The Mount Roberts Tramway, built in 1996, will take you up along a steep slope to the top of Mount Roberts, with panoramic vistas of Juneau, and the picturesque Gastineau Channel far below.
Once you reach the summit, you can wander around the Mount Roberts Nature Center, or head off for a hilltop hike through the woodlands, the trees sporting their glorious autumnal shades.
If you’re hungry, you’ll also find a restaurant at the summit where you can dine on crab, fresh seafood, and other local fare—accompanied by the most spectacular views in town.
Learn About Nature at Icy Strait Point
Autumn on Chichagof Island, where Icy Strait Point is located, means you’ll be treated to lovely fall foliage color changes. Fall also brings the final salmon runs, which in turn attracts bears and bald eagles.
There are still humpback whales to be spotted in the nutrient-rich waters around Chichagof Island, too, before they migrate at the end of September.
Fall is an especially good time to learn about the deep connection felt by the local Tlingit people to the land. Join a bear-spotting hike to the Spasski River Valley, where you could see bears picking off the last salmon of the season.
Your Tlingit guide will tell you about edible fungi, and the many species of berries the locals forage. The Tlingit use plants for medicinal purposes, too, and have endless fascinating stories about nature’s many cures.
See Bears Preparing to Hibernate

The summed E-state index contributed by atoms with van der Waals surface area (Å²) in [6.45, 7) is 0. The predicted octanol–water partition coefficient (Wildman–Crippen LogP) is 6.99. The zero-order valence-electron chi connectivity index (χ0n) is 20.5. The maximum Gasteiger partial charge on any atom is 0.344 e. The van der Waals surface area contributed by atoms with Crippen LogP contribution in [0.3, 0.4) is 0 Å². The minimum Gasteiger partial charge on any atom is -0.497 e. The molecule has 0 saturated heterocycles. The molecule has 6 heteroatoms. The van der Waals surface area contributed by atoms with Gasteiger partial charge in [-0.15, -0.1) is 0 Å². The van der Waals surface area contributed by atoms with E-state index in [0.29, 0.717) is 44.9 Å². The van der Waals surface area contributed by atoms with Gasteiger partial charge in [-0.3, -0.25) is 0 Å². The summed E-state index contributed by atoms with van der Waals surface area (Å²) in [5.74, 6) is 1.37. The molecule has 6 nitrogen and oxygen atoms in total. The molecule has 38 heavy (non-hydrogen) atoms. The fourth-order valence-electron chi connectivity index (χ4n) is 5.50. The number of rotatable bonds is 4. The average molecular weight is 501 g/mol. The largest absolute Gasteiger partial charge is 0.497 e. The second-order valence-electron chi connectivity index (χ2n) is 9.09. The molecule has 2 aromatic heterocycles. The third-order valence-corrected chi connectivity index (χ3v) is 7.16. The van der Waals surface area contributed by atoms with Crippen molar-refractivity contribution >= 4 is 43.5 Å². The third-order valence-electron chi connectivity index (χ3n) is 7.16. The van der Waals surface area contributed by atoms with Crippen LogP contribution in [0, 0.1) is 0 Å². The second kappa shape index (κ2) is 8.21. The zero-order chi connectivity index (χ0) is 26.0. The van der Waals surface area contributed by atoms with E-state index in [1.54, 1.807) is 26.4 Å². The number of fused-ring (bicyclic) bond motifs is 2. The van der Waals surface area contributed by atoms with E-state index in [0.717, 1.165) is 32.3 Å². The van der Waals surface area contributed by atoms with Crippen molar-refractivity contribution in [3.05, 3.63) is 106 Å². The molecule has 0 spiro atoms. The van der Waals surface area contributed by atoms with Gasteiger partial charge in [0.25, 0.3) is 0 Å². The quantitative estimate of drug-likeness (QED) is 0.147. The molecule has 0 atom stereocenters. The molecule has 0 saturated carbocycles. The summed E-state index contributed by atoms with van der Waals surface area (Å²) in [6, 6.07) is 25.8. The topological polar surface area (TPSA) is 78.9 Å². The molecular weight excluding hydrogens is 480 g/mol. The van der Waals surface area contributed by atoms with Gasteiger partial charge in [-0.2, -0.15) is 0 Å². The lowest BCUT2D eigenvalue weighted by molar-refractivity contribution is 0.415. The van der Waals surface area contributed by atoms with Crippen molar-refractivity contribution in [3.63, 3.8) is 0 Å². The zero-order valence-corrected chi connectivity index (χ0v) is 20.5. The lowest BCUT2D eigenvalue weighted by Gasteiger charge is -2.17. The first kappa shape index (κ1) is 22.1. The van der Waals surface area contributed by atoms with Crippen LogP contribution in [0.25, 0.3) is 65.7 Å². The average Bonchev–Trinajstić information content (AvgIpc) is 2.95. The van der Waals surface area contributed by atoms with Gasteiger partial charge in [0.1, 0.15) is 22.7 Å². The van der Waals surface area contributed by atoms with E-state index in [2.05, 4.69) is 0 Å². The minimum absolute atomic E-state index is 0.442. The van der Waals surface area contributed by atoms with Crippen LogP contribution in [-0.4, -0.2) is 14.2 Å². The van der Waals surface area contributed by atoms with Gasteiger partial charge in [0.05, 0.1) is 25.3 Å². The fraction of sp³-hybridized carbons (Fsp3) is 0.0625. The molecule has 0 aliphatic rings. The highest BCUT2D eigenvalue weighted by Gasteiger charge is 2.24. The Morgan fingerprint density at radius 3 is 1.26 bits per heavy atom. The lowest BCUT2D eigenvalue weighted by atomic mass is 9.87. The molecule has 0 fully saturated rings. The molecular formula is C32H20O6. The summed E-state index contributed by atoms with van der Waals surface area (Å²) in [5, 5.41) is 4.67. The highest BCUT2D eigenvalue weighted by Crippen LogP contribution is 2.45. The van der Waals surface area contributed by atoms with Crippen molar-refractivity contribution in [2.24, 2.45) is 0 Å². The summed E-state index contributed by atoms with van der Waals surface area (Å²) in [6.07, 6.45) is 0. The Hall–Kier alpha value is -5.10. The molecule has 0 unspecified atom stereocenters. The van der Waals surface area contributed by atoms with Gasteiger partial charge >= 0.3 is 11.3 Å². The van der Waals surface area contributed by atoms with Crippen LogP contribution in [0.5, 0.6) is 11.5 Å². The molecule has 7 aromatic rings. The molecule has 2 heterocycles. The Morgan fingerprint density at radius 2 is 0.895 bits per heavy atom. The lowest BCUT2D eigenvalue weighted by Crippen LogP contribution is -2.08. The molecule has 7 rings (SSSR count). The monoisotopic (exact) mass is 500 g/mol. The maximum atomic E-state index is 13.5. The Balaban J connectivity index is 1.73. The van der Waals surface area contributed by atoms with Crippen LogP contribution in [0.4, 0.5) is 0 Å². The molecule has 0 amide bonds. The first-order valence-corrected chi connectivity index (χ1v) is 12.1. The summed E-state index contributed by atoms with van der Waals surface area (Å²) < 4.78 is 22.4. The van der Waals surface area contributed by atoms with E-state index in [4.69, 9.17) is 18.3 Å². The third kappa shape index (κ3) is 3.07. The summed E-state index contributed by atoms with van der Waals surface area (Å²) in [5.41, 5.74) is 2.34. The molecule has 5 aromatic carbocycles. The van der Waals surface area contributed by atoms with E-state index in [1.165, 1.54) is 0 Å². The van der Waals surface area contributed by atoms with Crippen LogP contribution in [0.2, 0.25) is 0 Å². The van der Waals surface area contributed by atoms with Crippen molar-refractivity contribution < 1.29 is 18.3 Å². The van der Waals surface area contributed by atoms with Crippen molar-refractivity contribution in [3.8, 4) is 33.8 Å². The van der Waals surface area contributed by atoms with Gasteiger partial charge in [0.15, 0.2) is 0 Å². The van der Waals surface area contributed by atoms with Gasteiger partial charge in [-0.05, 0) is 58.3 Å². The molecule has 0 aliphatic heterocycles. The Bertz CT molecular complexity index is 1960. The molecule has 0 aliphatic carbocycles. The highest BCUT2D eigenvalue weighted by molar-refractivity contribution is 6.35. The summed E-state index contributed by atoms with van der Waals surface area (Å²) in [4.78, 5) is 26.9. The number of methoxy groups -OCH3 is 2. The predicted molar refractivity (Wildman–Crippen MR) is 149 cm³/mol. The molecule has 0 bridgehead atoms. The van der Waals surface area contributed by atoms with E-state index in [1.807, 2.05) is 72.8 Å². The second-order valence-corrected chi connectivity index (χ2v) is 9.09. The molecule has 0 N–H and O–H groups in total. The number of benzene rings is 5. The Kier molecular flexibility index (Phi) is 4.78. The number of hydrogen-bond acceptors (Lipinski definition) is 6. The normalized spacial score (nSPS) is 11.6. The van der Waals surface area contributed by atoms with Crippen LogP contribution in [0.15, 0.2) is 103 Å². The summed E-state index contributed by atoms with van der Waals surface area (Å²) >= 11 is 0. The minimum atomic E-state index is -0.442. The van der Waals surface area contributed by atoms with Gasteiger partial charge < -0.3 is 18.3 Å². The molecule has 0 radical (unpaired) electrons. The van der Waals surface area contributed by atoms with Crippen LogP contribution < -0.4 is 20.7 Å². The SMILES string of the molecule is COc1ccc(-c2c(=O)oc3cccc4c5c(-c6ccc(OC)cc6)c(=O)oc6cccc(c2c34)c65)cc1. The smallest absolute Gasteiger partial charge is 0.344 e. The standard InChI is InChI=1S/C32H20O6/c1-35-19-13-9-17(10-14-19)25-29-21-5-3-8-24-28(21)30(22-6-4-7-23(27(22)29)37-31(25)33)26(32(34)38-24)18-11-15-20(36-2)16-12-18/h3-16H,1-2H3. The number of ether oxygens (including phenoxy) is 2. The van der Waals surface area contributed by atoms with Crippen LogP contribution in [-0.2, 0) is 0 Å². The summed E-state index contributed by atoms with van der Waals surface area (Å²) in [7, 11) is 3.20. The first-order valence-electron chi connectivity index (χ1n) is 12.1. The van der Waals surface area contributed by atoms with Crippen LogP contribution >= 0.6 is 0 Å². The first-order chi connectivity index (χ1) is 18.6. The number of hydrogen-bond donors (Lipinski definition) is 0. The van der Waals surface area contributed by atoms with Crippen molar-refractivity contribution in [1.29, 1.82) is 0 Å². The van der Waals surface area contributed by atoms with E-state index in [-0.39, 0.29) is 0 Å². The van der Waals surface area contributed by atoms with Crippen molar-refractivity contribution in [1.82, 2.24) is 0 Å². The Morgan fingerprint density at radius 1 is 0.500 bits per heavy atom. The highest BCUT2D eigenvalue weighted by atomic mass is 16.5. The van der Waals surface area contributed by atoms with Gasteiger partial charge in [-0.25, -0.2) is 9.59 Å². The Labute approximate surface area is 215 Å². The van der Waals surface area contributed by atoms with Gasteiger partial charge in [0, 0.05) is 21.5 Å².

The Fortress of the Bear in Sitka is a brilliant nonprofit rescue facility founded in 2003 and focused on rehabilitating orphaned and injured bears, particularly black bears and the endangered Alaskan coastal brown bears.
In addition to serving as a sanctuary, this facility also promotes bear conservation through public education.
If you pay the Fortress of the Bear a visit before the resident bears prepare to hibernate for winter, you can observe these apex predators up close in spacious enclosures that mimic—to a large degree—their natural habitats.
Each bear has a choice of shelters, made from sticks and logs, and each one will line its den with straw, leaves, and other materials. When the time comes, the bears will retreat to their dens and stay there for the best part of five months.
Visit Sitka National Historical Park
One of the best things to do in Sitka is to visit the Sitka National Historical Park, a place where you can learn more about Tlingit traditions, as well as how the Tlingit fought invading Russians at the Battle of Sitka in 1804.
During the battle, the Tlingit aggressively defended their fort but were eventually overcome by the Russians’ superior armaments, resulting in the fort’s capture.
Today, the park, with its forested coastal walking paths and a large collection of totem poles, commemorates this conflict.
Fall in the park is a chance for you to enjoy the changing colors of the area’s woodlands, which are thick with Sitka spruce and western hemlock, as well as some red alder. You might also spot bears that have come to feed on the fall salmon river runs.
Milder temperatures and fewer visitors during the autumn will let you comfortably explore the nearby forest trails in tranquility.
The park also offers education programs, and highlights different aspects of Tlingit and Russian cultural heritage, along with the long-term effects of colonization on indigenous communities.
Fall in Alaska is a brilliant time to get to know the 49th state. Browse our cruises to Alaska and experience the region’s wildlife, rugged landscapes, fascinating indigenous cultures, and history.